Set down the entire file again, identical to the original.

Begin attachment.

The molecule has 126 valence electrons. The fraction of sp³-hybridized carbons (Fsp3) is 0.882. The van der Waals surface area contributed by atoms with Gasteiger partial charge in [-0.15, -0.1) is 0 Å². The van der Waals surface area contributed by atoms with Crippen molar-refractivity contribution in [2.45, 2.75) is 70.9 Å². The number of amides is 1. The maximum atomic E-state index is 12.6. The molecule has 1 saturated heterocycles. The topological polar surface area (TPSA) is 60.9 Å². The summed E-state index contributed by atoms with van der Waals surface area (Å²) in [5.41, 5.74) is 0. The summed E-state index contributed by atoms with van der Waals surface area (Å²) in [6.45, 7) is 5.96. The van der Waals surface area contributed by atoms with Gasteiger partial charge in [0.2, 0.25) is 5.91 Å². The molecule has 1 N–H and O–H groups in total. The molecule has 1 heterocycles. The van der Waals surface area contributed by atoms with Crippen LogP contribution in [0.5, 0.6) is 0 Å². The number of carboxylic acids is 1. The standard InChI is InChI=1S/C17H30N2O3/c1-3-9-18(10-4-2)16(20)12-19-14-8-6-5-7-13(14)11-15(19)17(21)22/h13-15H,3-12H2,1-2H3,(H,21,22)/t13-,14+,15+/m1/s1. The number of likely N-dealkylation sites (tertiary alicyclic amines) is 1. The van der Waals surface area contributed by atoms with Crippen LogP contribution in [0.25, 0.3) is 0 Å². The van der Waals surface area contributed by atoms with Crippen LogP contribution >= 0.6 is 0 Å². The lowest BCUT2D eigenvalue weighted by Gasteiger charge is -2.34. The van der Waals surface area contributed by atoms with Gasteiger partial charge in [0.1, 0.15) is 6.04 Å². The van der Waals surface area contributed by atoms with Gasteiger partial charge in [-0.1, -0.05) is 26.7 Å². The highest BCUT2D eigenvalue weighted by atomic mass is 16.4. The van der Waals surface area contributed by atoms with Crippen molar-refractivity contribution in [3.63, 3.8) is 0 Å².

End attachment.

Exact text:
The molecule has 126 valence electrons. The fraction of sp³-hybridized carbons (Fsp3) is 0.882. The van der Waals surface area contributed by atoms with Gasteiger partial charge in [-0.15, -0.1) is 0 Å². The van der Waals surface area contributed by atoms with Crippen molar-refractivity contribution in [2.45, 2.75) is 70.9 Å². The number of amides is 1. The maximum atomic E-state index is 12.6. The molecule has 1 saturated heterocycles. The topological polar surface area (TPSA) is 60.9 Å². The summed E-state index contributed by atoms with van der Waals surface area (Å²) in [5.41, 5.74) is 0. The summed E-state index contributed by atoms with van der Waals surface area (Å²) in [6.45, 7) is 5.96. The van der Waals surface area contributed by atoms with Gasteiger partial charge in [0.2, 0.25) is 5.91 Å². The molecule has 1 N–H and O–H groups in total. The molecule has 1 heterocycles. The van der Waals surface area contributed by atoms with Crippen LogP contribution in [0.5, 0.6) is 0 Å². The number of carboxylic acids is 1. The standard InChI is InChI=1S/C17H30N2O3/c1-3-9-18(10-4-2)16(20)12-19-14-8-6-5-7-13(14)11-15(19)17(21)22/h13-15H,3-12H2,1-2H3,(H,21,22)/t13-,14+,15+/m1/s1. The number of likely N-dealkylation sites (tertiary alicyclic amines) is 1. The van der Waals surface area contributed by atoms with Crippen LogP contribution in [0.25, 0.3) is 0 Å². The van der Waals surface area contributed by atoms with Crippen LogP contribution >= 0.6 is 0 Å². The lowest BCUT2D eigenvalue weighted by Gasteiger charge is -2.34. The van der Waals surface area contributed by atoms with Gasteiger partial charge in [0.1, 0.15) is 6.04 Å². The van der Waals surface area contributed by atoms with Gasteiger partial charge in [-0.1, -0.05) is 26.7 Å². The highest BCUT2D eigenvalue weighted by atomic mass is 16.4. The van der Waals surface area contributed by atoms with Crippen molar-refractivity contribution in [3.63, 3.8) is 0 Å².